As part of the Labour conference focus on the cost of living, the party will be going to great efforts this week to reclaim its presumed title as the party of 'council housing'.
Expect to hear private builders bashed for squirrelling away land plots rather than piling ‘em high with apartments as they should. And the pillorying of the right to buy policy, ritually chastised as it is each conference as the chief reason for the country’s interminable descent into social housing drought.
What you’re unlikely to hear is a serious admission by Labour of its appalling track record on council housing supply. That local authority housing passed into private hands far faster under Labour than Conservative prime ministers. Or that the true title of council housing champion sits more comfortably in Conservative hands.
This chart tells starkly the story of which party’s policies have best driven social house building:
Despite the huge building boom under Tony Blair and Gordon Brown, only 13 percent of the 2.5 million homes which rose up under their watch were built by ‘social’ landlords. This compares with almost a quarter of 3.8m homes under Margaret Thatcher and John Major’s reign. Even David Cameron appears on track to match his predecessors’ trend, in market share at least. If Labour had caught onto the coat tails of their building boom to the same degree as the Tories, almost 300,000 more social homes would be dotting this land. What a massive missed opportunity.
Whichever way you look at it Labour’s council housing halo has slipped. Investment in housing plunged under Blair and Brown to its lowest level for decades. During their first 12 months in power they spent less than in any year of Thatcher and Major’s 18-year reign. Their poverty of social housing ambition persisted throughout most of their administration. A big increase only arrived in its dying days- as a prop for builders tripped up by the financial crisis.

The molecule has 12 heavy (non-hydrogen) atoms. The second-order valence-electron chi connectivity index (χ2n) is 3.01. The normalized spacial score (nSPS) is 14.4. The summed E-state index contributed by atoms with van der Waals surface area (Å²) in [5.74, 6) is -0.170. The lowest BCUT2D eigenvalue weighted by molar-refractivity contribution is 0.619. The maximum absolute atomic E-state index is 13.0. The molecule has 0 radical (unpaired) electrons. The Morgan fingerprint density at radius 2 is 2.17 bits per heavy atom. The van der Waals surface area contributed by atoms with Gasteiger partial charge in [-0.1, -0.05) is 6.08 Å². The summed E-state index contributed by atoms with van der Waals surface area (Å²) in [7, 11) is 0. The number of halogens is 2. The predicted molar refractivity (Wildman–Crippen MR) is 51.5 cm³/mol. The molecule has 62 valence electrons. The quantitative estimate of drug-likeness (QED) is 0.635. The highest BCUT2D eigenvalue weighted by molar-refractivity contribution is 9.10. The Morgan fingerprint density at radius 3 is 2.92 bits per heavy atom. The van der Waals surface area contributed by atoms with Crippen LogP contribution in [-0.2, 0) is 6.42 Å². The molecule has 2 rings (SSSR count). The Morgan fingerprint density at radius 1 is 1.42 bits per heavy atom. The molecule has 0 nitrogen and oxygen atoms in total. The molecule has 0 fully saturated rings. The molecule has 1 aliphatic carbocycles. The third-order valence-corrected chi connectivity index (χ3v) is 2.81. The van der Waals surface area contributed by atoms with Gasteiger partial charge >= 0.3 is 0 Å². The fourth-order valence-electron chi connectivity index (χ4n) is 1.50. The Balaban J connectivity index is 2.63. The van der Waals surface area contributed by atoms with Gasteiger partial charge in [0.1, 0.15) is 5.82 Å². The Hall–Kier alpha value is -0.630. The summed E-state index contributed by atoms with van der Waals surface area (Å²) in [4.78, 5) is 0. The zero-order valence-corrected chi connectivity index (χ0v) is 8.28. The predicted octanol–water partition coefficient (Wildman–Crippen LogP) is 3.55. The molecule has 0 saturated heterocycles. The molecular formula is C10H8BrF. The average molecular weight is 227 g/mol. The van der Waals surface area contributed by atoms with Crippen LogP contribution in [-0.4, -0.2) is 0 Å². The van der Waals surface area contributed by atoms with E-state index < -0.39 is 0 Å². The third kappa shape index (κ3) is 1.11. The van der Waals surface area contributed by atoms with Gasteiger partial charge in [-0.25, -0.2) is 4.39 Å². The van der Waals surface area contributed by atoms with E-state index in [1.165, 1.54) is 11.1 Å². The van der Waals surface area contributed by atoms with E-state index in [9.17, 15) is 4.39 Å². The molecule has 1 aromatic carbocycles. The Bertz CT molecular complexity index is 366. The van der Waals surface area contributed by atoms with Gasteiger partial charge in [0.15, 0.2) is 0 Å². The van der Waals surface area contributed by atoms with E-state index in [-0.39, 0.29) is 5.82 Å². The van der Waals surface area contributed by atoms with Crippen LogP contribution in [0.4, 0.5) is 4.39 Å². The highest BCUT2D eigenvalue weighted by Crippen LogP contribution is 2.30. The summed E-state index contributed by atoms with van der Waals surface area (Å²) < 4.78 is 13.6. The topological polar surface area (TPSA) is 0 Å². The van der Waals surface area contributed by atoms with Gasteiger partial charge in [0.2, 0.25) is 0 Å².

One council housing crown does belong firmly in Labour’s territory, though not one its grassroots members ever wanted. As these charts show, council houses and flats passed into private ownership at a far greater rate in Brown and Blair’s 13 years than under two decades of Thatcher, Major and Cameron premierships.
Labour really pushed the boat out on public housing privatisation with ‘stock transfer’, a programme in which the sell off of councils’ property portfolios to housing associations. And all on the cheap: £4,200 per home on average. Three-quarters of all ‘transfers’ - almost 1 million property sales - were waved through by Blair and Brown in this fashion. Such homes are now lost to the public sector forever; their association owners under a limited obligation to help town halls whittle down their waiting lists.
And with this grand council housing sell off Labour has shot itself unceremoniously in the foot. By divesting hundreds of authorities of property portfolios, the party hobbled its current ambition to ‘increase investment in council housing’ as Messieurs Miliband and Balls have both pledged. For the only way this investment will be realised is by councils finding the money themselves. It’s a point even the party’s senior councillors concede. As the Labour’s chief councillor in Croydon Council, Tony Newman, has admitted to me:
'There is a recognition out there that even if the economy picks up in the years to come, the money we used to have isn’t going to be there. Labour shadow ministers are very much looking at the innovative ways Labour Councils are delivering housing and learning from it.'
But Labour grand plan of pinning their hopes on local authorities has one fundamental flaw. Councils’ capacity to pay for extra homes depends on land values and regular rental income from existing tenants’ rents. Fine for the likes of Labour-led Southwark with its prime London location and steadfast refusal to let go of its valuable homes. But for Wakefield which sold off 32,000 homes in 2005 for less than £500 each? Not so much.
Labour’s great housing sell off puts it in a tricky position. While housing experts claim that Miliband must fulfil its pledge with taxpayers’ cash, political pundits warn this would spell election suicide for a party seen as reckless spenders.
But commitment is a commitment. And as David Orr, the chief executive of the National Housing Federation will say in the magazine Inside Housing this week:
'The benefits of investing in housing is one of the most consistent things Ed Miliband has said.The party would destroy its credibility…if they didn’t do it.'
But if the party’s recent track record is anything to go by, the credibility of any claim as the party of council housing is in tatters already.